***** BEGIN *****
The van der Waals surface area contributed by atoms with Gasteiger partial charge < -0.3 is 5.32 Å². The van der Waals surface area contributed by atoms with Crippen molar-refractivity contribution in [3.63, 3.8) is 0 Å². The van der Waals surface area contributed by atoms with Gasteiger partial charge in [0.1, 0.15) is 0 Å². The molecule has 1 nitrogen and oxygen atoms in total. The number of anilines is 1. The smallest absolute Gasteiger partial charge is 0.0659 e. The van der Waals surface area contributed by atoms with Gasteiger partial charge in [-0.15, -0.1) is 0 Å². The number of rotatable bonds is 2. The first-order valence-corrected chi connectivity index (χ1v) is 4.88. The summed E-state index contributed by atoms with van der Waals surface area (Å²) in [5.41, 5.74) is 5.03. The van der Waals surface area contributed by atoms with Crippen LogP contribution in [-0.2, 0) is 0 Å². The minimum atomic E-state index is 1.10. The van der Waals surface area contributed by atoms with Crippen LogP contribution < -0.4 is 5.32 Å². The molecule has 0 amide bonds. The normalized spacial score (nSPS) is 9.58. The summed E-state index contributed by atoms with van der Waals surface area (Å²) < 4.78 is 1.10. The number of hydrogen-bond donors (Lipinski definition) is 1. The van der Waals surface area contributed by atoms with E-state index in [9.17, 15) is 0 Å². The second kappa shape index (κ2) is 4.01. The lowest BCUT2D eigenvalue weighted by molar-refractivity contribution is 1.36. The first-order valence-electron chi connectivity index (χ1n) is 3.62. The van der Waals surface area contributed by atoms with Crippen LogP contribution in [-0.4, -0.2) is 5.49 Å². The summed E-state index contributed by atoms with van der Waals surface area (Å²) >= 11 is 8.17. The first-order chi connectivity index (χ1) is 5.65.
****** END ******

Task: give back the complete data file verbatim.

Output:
The van der Waals surface area contributed by atoms with Gasteiger partial charge < -0.3 is 5.32 Å². The van der Waals surface area contributed by atoms with Crippen molar-refractivity contribution in [3.63, 3.8) is 0 Å². The van der Waals surface area contributed by atoms with Gasteiger partial charge in [0.1, 0.15) is 0 Å². The molecule has 1 nitrogen and oxygen atoms in total. The number of anilines is 1. The smallest absolute Gasteiger partial charge is 0.0659 e. The van der Waals surface area contributed by atoms with Gasteiger partial charge in [-0.15, -0.1) is 0 Å². The number of rotatable bonds is 2. The first-order valence-corrected chi connectivity index (χ1v) is 4.88. The summed E-state index contributed by atoms with van der Waals surface area (Å²) in [5.41, 5.74) is 5.03. The van der Waals surface area contributed by atoms with Crippen LogP contribution in [-0.2, 0) is 0 Å². The minimum atomic E-state index is 1.10. The van der Waals surface area contributed by atoms with Crippen LogP contribution < -0.4 is 5.32 Å². The molecule has 0 amide bonds. The normalized spacial score (nSPS) is 9.58. The summed E-state index contributed by atoms with van der Waals surface area (Å²) < 4.78 is 1.10. The number of hydrogen-bond donors (Lipinski definition) is 1. The van der Waals surface area contributed by atoms with E-state index in [9.17, 15) is 0 Å². The second kappa shape index (κ2) is 4.01. The lowest BCUT2D eigenvalue weighted by molar-refractivity contribution is 1.36. The first-order valence-electron chi connectivity index (χ1n) is 3.62. The van der Waals surface area contributed by atoms with Crippen LogP contribution in [-0.4, -0.2) is 5.49 Å². The summed E-state index contributed by atoms with van der Waals surface area (Å²) >= 11 is 8.17. The first-order chi connectivity index (χ1) is 5.65.